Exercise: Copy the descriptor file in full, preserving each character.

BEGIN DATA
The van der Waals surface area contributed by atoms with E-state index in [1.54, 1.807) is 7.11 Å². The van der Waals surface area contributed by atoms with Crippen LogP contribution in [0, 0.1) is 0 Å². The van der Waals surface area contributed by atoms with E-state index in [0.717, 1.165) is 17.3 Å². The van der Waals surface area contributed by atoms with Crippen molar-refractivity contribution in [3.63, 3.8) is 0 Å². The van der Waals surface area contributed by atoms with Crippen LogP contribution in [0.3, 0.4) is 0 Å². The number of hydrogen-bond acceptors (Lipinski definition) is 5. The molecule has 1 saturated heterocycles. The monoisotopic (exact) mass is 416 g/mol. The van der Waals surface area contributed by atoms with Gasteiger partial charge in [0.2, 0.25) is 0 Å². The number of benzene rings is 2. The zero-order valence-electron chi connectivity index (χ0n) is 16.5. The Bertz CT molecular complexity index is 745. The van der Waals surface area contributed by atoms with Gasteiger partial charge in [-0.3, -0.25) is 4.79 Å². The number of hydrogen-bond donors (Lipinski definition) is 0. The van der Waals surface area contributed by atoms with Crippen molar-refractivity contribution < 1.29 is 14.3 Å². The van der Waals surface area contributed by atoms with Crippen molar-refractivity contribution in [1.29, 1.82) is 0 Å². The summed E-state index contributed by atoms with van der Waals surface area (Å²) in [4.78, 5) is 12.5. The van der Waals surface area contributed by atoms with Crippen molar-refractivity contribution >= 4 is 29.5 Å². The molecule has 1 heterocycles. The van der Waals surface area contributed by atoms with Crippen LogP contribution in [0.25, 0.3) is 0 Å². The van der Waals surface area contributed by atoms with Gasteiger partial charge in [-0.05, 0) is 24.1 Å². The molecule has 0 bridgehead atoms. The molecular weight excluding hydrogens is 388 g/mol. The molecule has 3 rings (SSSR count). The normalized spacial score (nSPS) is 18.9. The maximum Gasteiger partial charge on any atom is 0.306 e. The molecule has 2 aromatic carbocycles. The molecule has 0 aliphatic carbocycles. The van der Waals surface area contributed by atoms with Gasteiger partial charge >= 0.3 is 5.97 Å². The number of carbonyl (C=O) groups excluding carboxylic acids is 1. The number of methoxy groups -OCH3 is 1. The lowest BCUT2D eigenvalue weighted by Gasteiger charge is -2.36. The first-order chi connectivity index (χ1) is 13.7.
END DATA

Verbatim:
The van der Waals surface area contributed by atoms with E-state index in [1.54, 1.807) is 7.11 Å². The van der Waals surface area contributed by atoms with Crippen LogP contribution in [0, 0.1) is 0 Å². The van der Waals surface area contributed by atoms with E-state index in [0.717, 1.165) is 17.3 Å². The van der Waals surface area contributed by atoms with Crippen molar-refractivity contribution in [3.63, 3.8) is 0 Å². The van der Waals surface area contributed by atoms with Crippen LogP contribution in [0.3, 0.4) is 0 Å². The number of hydrogen-bond acceptors (Lipinski definition) is 5. The molecule has 1 saturated heterocycles. The monoisotopic (exact) mass is 416 g/mol. The van der Waals surface area contributed by atoms with Gasteiger partial charge in [0.2, 0.25) is 0 Å². The number of benzene rings is 2. The zero-order valence-electron chi connectivity index (χ0n) is 16.5. The Bertz CT molecular complexity index is 745. The van der Waals surface area contributed by atoms with Gasteiger partial charge in [-0.3, -0.25) is 4.79 Å². The number of hydrogen-bond donors (Lipinski definition) is 0. The van der Waals surface area contributed by atoms with Crippen molar-refractivity contribution < 1.29 is 14.3 Å². The van der Waals surface area contributed by atoms with Crippen molar-refractivity contribution in [1.29, 1.82) is 0 Å². The summed E-state index contributed by atoms with van der Waals surface area (Å²) in [4.78, 5) is 12.5. The van der Waals surface area contributed by atoms with Crippen molar-refractivity contribution >= 4 is 29.5 Å². The molecule has 1 heterocycles. The van der Waals surface area contributed by atoms with Crippen LogP contribution in [0.25, 0.3) is 0 Å². The van der Waals surface area contributed by atoms with Gasteiger partial charge in [-0.05, 0) is 24.1 Å². The molecule has 0 bridgehead atoms. The molecular weight excluding hydrogens is 388 g/mol. The molecule has 3 rings (SSSR count). The normalized spacial score (nSPS) is 18.9. The maximum Gasteiger partial charge on any atom is 0.306 e. The molecule has 2 aromatic carbocycles. The molecule has 0 aliphatic carbocycles. The van der Waals surface area contributed by atoms with Gasteiger partial charge >= 0.3 is 5.97 Å². The number of carbonyl (C=O) groups excluding carboxylic acids is 1. The number of methoxy groups -OCH3 is 1. The lowest BCUT2D eigenvalue weighted by Gasteiger charge is -2.36. The first-order chi connectivity index (χ1) is 13.7.